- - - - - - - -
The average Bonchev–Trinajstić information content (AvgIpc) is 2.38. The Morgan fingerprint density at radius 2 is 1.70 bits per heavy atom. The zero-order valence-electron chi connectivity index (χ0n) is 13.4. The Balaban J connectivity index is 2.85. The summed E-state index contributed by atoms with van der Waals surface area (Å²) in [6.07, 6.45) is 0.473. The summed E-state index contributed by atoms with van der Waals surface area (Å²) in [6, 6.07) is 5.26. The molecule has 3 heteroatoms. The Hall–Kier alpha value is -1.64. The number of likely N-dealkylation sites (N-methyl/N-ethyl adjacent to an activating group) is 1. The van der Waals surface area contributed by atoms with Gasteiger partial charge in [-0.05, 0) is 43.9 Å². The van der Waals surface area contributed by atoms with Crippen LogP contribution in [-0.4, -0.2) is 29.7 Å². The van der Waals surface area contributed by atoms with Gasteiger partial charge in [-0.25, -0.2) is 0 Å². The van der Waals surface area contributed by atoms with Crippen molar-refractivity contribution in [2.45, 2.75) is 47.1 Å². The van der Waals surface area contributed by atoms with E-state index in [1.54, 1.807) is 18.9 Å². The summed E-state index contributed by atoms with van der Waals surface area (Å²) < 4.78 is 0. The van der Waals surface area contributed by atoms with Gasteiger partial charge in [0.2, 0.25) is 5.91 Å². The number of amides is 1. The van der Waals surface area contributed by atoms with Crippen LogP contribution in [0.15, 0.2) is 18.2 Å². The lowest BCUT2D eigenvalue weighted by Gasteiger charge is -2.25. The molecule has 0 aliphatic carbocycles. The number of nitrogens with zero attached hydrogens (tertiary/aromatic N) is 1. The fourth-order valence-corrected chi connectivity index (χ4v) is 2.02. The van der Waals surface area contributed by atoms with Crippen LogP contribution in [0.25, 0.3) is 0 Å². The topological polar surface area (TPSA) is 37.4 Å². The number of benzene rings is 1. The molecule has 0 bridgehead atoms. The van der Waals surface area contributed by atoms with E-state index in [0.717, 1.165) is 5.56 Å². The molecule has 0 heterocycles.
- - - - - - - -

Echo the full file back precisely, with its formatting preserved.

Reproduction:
The average Bonchev–Trinajstić information content (AvgIpc) is 2.38. The Morgan fingerprint density at radius 2 is 1.70 bits per heavy atom. The zero-order valence-electron chi connectivity index (χ0n) is 13.4. The Balaban J connectivity index is 2.85. The summed E-state index contributed by atoms with van der Waals surface area (Å²) in [6.07, 6.45) is 0.473. The summed E-state index contributed by atoms with van der Waals surface area (Å²) in [6, 6.07) is 5.26. The molecule has 3 heteroatoms. The Hall–Kier alpha value is -1.64. The number of likely N-dealkylation sites (N-methyl/N-ethyl adjacent to an activating group) is 1. The van der Waals surface area contributed by atoms with Gasteiger partial charge in [-0.05, 0) is 43.9 Å². The van der Waals surface area contributed by atoms with Crippen LogP contribution in [-0.4, -0.2) is 29.7 Å². The van der Waals surface area contributed by atoms with Gasteiger partial charge in [-0.25, -0.2) is 0 Å². The van der Waals surface area contributed by atoms with Crippen molar-refractivity contribution in [2.45, 2.75) is 47.1 Å². The van der Waals surface area contributed by atoms with E-state index in [1.54, 1.807) is 18.9 Å². The summed E-state index contributed by atoms with van der Waals surface area (Å²) < 4.78 is 0. The van der Waals surface area contributed by atoms with Gasteiger partial charge in [0.2, 0.25) is 5.91 Å². The number of amides is 1. The van der Waals surface area contributed by atoms with Crippen LogP contribution in [0.15, 0.2) is 18.2 Å². The lowest BCUT2D eigenvalue weighted by Gasteiger charge is -2.25. The molecule has 0 aliphatic carbocycles. The number of nitrogens with zero attached hydrogens (tertiary/aromatic N) is 1. The fourth-order valence-corrected chi connectivity index (χ4v) is 2.02. The van der Waals surface area contributed by atoms with Crippen LogP contribution in [0.25, 0.3) is 0 Å². The topological polar surface area (TPSA) is 37.4 Å². The number of benzene rings is 1. The molecule has 0 bridgehead atoms. The van der Waals surface area contributed by atoms with E-state index in [0.717, 1.165) is 5.56 Å². The molecule has 0 heterocycles.